September 19, 2018
ACL rehab is one of the longest protocols that a physiotherapist will run through with a patient. From the date of surgery to the completion of the rehab program the planned duration is twelve months. Some high level professional sport people can return to play from nine months onwards with an accelerated program. This is due to their physical conditioning, access to resources and daily monitoring. Some peoples rehab can take a bit longer, as there body takes more time to adjust to the new graft and they may be a bit slower at building up strength levels. This can be due to a variety of reason, but for the average person they also have to content with incorporating their rehab into a busy work and family schedule.
The rehab process starts off straight after surgery, themain aim of the first week is to reduce your pain levels, increase flexibilityof the joint and get you up and moving again. In the initial few days it isimportant to ensure that an infection doesn’t take hold in the incision site.This is rare, however it can have implications on the rehab time - as it canslow or in worst cases halt the program.
During the first week, the aim of the program is to get you walking on both legs and with minimal use of crutches. We also aim to build your competency for the home program and aim to create a space in your day to allow you to run through your program. Consistency is a major component of your rehab, so we want to find a part of your day that you can dedicate solely to you exercises.
As you enter the second week, the aim starts to focus on maintaining the rest of your leg strength. The glutes are a really important muscle at this stage. They will control the knee positioning and reduce stress onto the new ACL graph. You will also need some soft tissue manipulation to loosen the calf, quads and break up scar tissue from the procedure. Knee cap manipulation is also very important, is the knee cap is mal-tracking due to swelling and pain in the knee. Patellofemoral pain can become noticeable in the knee as the rehab progresses.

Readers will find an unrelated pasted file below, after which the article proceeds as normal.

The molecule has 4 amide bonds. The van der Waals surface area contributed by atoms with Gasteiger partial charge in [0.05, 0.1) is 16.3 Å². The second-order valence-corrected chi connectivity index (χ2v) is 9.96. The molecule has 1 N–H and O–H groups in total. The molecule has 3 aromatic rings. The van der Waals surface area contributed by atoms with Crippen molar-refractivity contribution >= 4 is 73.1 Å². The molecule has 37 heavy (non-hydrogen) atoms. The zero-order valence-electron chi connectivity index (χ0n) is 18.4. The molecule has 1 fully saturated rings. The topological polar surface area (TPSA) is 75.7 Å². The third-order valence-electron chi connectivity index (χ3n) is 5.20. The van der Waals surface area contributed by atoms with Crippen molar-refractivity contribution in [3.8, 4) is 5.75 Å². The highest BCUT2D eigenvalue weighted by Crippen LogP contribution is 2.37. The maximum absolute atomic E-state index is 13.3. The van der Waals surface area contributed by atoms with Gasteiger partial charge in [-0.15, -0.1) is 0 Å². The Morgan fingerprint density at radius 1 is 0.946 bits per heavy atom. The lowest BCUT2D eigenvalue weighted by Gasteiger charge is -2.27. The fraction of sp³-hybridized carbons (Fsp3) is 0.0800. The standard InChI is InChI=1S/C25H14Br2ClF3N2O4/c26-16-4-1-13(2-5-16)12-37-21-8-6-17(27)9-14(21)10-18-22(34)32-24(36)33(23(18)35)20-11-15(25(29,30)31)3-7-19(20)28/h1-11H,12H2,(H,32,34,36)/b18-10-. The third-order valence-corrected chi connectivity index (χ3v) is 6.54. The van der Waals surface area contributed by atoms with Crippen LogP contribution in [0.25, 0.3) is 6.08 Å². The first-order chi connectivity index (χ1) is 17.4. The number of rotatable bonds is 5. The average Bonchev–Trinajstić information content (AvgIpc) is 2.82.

From here your exercises will progress to incorporate core strengthening, hip, knee and calf flexibility and more functional training.
As you get to the three month post-op date your rehab will start to look at more gym based training, including the introduction of plyometric training. This is where we start to get you jumping on the injured leg again in a very controlled and graduated manor.
From here your rehab should be tailored towards your chosen type of exercises. While you will cover all the areas needed to be trained, you should also start to get back to the gym with a program based on your specific needs.
When you are then safe to return to training, usually around six to eight months you will need a graduated return to play program. This will start off with a warm up designed to reduce the risk of ACL re-injury. From here you will start to run in straight lines and progress through a gradually more complicated system of exercises until you are safe to return to contact training and play.
To compliment this period you should be starting to return to a sport performance program, with an emphasis on strengthening any areas that show weaknesses from your surgery. This would commonly be aiming to address an asymmetrical differences between your left and right leg, hamstring and glutes strength and lower limb flexibility.
If you have any questions on the stages of an ACL rehab program please call our Dublin city centre clinic on 01 441 0100.